Nearby, a group of seven wall-hung abstract mosaics and a line of shards on the floor make up Stephanie Kantor’s “Landscape,” which encompasses the same kind of creation/destruction dichotomy as Fettingis’s installation. The tiles from which the mosaics have been made, and the shards, are the remains of more than ten monumental vessels Kantor created some years ago and then smashed to make this piece. I found the mosaics beautiful but their origins in the destruction of finished work troubling, and I’m not convinced that irrevocably erasing her own history is necessarily the right way for Kantor to proceed. In fact, I think the piece would be better without that pile of shards on the floor, not to mention the destructive backstory.
Among the only freestanding works in the main space is “Making It,” by Sarah Rockett, a gold-painted handmade ladder accented with rhinestones; the piece conveys the glamorous image of the artist in contrast to the lack of support for art in our dog-eat-dog capitalist world. Another of the freestanding works, Megan Gafford’s “Subatomic Chorus,” is made up of five Geiger counters; it’s meant to be heard, not seen. The counters relentlessly ping, picking up on natural radiation levels in the gallery, providing a nerve-racking soundtrack for the entire show.
Beyond is a spectacular three-piece grouping of works by Mario Zoots called “Bad and Boujee,” which looks something like an urban altarpiece. A large panel in rough-finished concrete touched up with latex and litter is in the center, leaning against the wall. Standing on either side are collage-covered wooden armatures in the shape of silhouettes of rocks. Zoots began his art career as a graffiti tagger, and the phrase “GET A JOB,” spray-painted on the concrete, is a reflection of that — and seemingly the way the piece most directly relates to McGowan’s concepts.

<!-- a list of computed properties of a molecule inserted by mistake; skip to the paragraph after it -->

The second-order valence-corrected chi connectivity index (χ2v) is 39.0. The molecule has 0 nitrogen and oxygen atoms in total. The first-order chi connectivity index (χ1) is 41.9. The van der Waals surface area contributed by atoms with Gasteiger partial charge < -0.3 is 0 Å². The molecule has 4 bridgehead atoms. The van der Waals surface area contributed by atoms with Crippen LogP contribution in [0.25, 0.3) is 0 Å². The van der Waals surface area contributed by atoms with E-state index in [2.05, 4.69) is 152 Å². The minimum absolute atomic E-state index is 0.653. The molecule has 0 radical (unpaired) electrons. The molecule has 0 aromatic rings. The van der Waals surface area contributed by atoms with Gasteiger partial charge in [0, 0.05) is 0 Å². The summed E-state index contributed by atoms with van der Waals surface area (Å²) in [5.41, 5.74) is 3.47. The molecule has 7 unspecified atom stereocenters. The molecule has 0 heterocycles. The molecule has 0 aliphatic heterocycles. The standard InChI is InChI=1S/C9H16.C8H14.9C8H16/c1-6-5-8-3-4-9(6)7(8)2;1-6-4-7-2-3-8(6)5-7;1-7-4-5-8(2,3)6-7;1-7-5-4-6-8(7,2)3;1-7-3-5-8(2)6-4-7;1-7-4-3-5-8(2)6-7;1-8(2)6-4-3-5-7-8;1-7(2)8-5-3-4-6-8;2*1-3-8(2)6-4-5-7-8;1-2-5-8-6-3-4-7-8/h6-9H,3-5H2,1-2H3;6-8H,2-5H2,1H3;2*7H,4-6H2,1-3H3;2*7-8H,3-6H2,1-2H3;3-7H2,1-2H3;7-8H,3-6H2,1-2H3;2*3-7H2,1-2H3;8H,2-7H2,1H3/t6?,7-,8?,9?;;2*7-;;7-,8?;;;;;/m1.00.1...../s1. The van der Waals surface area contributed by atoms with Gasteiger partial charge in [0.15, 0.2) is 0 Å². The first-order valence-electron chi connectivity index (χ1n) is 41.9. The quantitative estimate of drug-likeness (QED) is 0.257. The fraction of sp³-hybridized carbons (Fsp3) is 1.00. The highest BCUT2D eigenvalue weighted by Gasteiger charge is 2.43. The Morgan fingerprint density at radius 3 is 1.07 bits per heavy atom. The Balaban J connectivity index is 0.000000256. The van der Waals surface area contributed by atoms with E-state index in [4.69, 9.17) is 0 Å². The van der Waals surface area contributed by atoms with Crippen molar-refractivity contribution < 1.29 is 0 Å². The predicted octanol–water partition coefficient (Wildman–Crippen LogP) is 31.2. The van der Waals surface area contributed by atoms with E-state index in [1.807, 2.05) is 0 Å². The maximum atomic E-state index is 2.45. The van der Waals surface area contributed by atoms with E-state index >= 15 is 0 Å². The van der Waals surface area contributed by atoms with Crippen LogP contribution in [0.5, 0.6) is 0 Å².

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“Vacant Land Can Be Deceptively Complicated,” a wall painting by Ramón Bonilla, is in the niche to the right. Made up of hard-edged intersecting shapes done in black on white, it wraps around three sides of the niche. You can see how it dovetails with his day job at the Denver Urban Renewal Authority, since these shapes could be lot lines, as implied by the title — but it also exemplifies Bonilla’s signature constructivist style. Occupying another niche on the other side is Andrew Huffman’s “Locus-Projection,” an installation made of neon-colored strings stretched in a stack across the corner of the space; like the Zoots and the Bonilla, it only tangentially relates to the organizing theme.
In a show this large, it’s impossible to account for every thoughtful piece — but let me give a last-minute tip of the hat to several more. Sarah Fukami’s appropriated prints of Japanese relocation-camp photos by Ansel Adams are very engaging. George P. Perez’s ruminations on the concept of originality and whether a Seattle artist stole his visual language are more than a little intriguing. The graphite drawings of overspray by Dustin Young are genuinely beautiful and provocative. And finally, the mural by Molly Bounds depicting a woman climbing a fence, with a pair of easel paintings of glasses of water hanging on top, is out of this world.
Curator McGowan had her work cut out for her, since imposing a theme on a pre-existing group is tricky. But the artists working under the RedLine banner are, as a whole, relentlessly able to create pieces worth seeing — and here they’ve created nice work indeed.
Nice Work If You Can Get It , through February 26 at RedLine, 2350 Arapahoe Street, 303-296-4448, redlineart.org.